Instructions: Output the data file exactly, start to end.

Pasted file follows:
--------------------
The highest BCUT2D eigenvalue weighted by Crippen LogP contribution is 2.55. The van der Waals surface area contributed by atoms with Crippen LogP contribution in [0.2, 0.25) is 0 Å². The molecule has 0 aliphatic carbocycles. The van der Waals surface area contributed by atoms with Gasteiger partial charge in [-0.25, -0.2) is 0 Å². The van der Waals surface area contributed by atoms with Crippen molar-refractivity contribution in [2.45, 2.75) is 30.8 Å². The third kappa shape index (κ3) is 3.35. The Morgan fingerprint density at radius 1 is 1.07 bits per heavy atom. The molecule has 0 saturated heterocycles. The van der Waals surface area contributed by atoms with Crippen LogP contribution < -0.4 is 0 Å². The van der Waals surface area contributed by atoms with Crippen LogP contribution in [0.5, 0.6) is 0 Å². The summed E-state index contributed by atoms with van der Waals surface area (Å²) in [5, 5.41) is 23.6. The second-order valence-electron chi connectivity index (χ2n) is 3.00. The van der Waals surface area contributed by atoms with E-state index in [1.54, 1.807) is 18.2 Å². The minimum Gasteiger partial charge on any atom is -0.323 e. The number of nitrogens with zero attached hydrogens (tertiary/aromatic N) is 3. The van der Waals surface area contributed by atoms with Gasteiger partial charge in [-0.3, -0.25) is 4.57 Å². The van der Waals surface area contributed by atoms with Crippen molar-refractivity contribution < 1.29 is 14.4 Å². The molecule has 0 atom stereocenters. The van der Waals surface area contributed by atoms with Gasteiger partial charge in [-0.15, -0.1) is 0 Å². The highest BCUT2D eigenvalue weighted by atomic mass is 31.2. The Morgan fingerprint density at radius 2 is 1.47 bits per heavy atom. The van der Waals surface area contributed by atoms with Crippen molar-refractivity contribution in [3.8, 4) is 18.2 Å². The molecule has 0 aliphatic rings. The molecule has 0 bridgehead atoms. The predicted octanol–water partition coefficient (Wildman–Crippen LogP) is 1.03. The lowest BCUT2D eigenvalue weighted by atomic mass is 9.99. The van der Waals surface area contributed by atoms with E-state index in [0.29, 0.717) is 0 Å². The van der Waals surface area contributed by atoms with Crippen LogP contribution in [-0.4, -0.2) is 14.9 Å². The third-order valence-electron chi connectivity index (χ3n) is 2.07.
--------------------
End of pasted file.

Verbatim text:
The highest BCUT2D eigenvalue weighted by Crippen LogP contribution is 2.55. The van der Waals surface area contributed by atoms with Crippen LogP contribution in [0.2, 0.25) is 0 Å². The molecule has 0 aliphatic carbocycles. The van der Waals surface area contributed by atoms with Gasteiger partial charge in [-0.25, -0.2) is 0 Å². The van der Waals surface area contributed by atoms with Crippen molar-refractivity contribution in [2.45, 2.75) is 30.8 Å². The third kappa shape index (κ3) is 3.35. The Morgan fingerprint density at radius 1 is 1.07 bits per heavy atom. The molecule has 0 saturated heterocycles. The van der Waals surface area contributed by atoms with Crippen LogP contribution < -0.4 is 0 Å². The van der Waals surface area contributed by atoms with Crippen LogP contribution in [0.5, 0.6) is 0 Å². The summed E-state index contributed by atoms with van der Waals surface area (Å²) in [5, 5.41) is 23.6. The second-order valence-electron chi connectivity index (χ2n) is 3.00. The van der Waals surface area contributed by atoms with E-state index in [1.54, 1.807) is 18.2 Å². The minimum Gasteiger partial charge on any atom is -0.323 e. The number of nitrogens with zero attached hydrogens (tertiary/aromatic N) is 3. The van der Waals surface area contributed by atoms with Gasteiger partial charge in [-0.3, -0.25) is 4.57 Å². The van der Waals surface area contributed by atoms with Crippen molar-refractivity contribution < 1.29 is 14.4 Å². The molecule has 0 atom stereocenters. The van der Waals surface area contributed by atoms with Gasteiger partial charge in [-0.15, -0.1) is 0 Å². The highest BCUT2D eigenvalue weighted by atomic mass is 31.2. The Morgan fingerprint density at radius 2 is 1.47 bits per heavy atom. The van der Waals surface area contributed by atoms with Crippen molar-refractivity contribution in [3.8, 4) is 18.2 Å². The molecule has 0 aliphatic rings. The molecule has 0 bridgehead atoms. The predicted octanol–water partition coefficient (Wildman–Crippen LogP) is 1.03. The lowest BCUT2D eigenvalue weighted by atomic mass is 9.99. The van der Waals surface area contributed by atoms with E-state index in [0.29, 0.717) is 0 Å². The van der Waals surface area contributed by atoms with Crippen LogP contribution in [-0.4, -0.2) is 14.9 Å². The third-order valence-electron chi connectivity index (χ3n) is 2.07.